We love this family. Ernie and Alex are not only our pastors, but they are our friends, too, and it has been a tremendous honor to witness the way they have walked through the most painful season a parent can go through: losing a child. Their story is a mix of beauty and pain, joy and grief, fear of loss, and ultimately, hope.
Their story actually starts a few years ago when Ernie and Alex had just started trying for their second child. Alex started experiencing multiple uncontrollable panic attacks a day that caught them off guard. Spiraling from the unexplained anxiety, Alex felt like her world was falling apart. Simple things became big fears, and she lived with stress and frustration at anxiety that couldn’t be controlled. They put their desire to conceive on hold.
This unexpected detour took a long time to heal from, but Alex did emerge from it. Finally feeling like she was in a healthier place emotionally, they began again to try for their second child. Their son Judson was 2 at this point, and they dreamed of having their children close in age. After an easy pregnancy with Judson, they were surprised by not being able to get pregnant right away. One month of waiting turned into two, and so on. Every month that went by without a positive pregnancy test was painful as they watched their dream of having children close in age get farther and farther away. Alex remembers feeling ashamed, embarrassed, and like a failure as she watched other moms get pregnant, wishing she was one of them.
A Gift of New Life
After over a year of trying and praying for a baby, Alex became pregnant in December 2014. Having poured so many prayers and so much energy into asking for new life, Ernie and Alex rejoiced in the news. But old fears began to creep back in, and while Alex was thrilled at the new life growing inside of her, she greatly feared a miscarriage. At one point, she told Ernie, “I don’t know what I’d do if anything happened to the baby.” Cautiously hopeful and still battling her fears, Alex shared the news with trusted friends, asking for prayer for a smooth pregnancy. They told Judson the news at 8 weeks, and after the 12 week mark came without incident, Alex and Ernie joyfully shared their news openly. Their days were filled with dreaming about what life with two would be like. They found out at their 15 week ultrasound that the baby was a boy and decided on his name soon after: Theo, meaning gift from God.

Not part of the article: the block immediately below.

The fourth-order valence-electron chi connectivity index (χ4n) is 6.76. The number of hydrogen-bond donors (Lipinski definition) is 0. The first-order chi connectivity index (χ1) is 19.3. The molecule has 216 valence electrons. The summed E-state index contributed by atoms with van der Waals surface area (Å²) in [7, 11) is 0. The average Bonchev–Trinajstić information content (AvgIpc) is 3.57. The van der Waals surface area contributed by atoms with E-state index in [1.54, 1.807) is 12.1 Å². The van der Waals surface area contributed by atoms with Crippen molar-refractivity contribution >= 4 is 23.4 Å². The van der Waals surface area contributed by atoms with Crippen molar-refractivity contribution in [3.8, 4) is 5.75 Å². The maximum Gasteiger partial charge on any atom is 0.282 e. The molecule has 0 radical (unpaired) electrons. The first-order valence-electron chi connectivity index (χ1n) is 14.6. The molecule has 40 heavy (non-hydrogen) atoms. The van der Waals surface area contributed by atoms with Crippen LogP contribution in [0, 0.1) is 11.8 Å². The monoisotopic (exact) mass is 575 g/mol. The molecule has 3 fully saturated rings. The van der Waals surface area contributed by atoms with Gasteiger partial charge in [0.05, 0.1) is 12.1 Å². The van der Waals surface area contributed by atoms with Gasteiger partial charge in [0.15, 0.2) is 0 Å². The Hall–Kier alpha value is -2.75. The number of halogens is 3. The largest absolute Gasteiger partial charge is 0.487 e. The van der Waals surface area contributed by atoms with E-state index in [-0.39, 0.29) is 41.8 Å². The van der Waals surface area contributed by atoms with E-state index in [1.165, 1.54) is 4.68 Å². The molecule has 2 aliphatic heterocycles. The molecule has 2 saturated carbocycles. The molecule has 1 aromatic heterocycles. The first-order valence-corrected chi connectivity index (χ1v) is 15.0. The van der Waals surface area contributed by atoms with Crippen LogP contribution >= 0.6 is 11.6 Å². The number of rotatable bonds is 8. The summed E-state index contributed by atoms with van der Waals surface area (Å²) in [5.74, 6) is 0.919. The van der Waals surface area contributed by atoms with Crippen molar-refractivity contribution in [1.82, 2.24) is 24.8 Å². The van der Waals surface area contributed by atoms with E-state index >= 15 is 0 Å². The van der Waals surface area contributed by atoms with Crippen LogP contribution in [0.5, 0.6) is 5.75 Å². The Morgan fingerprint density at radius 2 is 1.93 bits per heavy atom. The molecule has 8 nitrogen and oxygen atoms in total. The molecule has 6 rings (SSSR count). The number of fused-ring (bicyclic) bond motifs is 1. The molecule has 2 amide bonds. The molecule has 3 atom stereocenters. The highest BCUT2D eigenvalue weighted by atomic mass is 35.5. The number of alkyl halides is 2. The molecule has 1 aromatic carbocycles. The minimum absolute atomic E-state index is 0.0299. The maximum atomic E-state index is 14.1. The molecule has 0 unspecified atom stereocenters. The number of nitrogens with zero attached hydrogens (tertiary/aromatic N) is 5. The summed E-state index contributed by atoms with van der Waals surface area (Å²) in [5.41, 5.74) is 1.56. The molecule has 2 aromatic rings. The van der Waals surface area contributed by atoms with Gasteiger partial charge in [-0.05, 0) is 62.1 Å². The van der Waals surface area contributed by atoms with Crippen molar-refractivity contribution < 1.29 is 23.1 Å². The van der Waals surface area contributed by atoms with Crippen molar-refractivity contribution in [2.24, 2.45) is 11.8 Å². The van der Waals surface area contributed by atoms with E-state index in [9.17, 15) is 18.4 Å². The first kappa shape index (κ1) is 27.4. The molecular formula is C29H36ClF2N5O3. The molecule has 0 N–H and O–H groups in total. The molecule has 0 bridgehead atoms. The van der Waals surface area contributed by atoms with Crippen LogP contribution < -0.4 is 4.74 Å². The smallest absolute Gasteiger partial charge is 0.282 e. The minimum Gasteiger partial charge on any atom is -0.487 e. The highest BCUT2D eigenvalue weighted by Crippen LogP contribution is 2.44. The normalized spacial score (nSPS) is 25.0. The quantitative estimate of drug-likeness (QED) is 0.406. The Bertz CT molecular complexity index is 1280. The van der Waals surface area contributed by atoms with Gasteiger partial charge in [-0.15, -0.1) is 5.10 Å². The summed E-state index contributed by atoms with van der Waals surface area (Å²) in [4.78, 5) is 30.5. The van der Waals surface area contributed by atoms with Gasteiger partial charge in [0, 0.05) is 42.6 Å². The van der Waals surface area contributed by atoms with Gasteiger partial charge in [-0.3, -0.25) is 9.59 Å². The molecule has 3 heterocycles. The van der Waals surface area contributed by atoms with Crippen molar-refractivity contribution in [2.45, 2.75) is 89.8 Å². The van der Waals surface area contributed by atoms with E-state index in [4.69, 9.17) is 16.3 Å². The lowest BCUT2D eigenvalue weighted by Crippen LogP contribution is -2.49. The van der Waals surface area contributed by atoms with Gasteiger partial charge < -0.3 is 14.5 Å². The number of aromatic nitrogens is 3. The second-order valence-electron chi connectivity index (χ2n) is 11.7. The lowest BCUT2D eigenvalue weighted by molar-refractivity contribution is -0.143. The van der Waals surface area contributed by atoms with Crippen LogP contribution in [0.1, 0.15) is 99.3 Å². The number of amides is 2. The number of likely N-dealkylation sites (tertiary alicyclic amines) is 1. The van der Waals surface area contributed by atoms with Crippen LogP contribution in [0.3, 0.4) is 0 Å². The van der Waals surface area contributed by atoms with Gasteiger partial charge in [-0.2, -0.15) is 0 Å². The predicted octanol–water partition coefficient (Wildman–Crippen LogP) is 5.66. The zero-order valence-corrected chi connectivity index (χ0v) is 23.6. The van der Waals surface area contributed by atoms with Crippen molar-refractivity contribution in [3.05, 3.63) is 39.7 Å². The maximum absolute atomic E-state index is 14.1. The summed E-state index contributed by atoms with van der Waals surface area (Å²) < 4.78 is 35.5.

As her pregnancy progressed, Alex had an epiphany moment while talking to the Lord outside one day. She had the distinct impression that He was reminding her that Theo was a gift. She struggled with worry about things that might happen. But, if she chose to see each day as a gift, she’d be able to experience the abundant gifts — large and small — that God had in store for her. That truth settled in her heart and became a pivotal point for her. She remembers, “I carried that with me. He was a gift: something that brought hope to our lives. Coming from a really dark season to have that, it was a little glimmer of hope.”
Theo’s life bonded their family together in the sweetest ways. Judson would wake up and talk to Theo, smothering Alex’s growing stomach in kisses. They were all so thrilled by his little life. Judson even accompanied his parents to some of the early doctor’s visits and was able to hear the baby’s heartbeat. He was so proud and excited about becoming a big brother. Though he had not yet been born, Theo was very much a part of their family.
The night before they went in for Theo’s 20 week ultrasound, Ernie and Alex gave him his middle name: Everett, which means brave. The next morning, they dropped Judson off at preschool and headed to the doctor’s office, excited to see another glimpse of their baby boy. Back in the room, the ultrasound technician began the anatomy scan and then told them the unimaginable: their baby was measuring at only 17 weeks, and there was no heartbeat.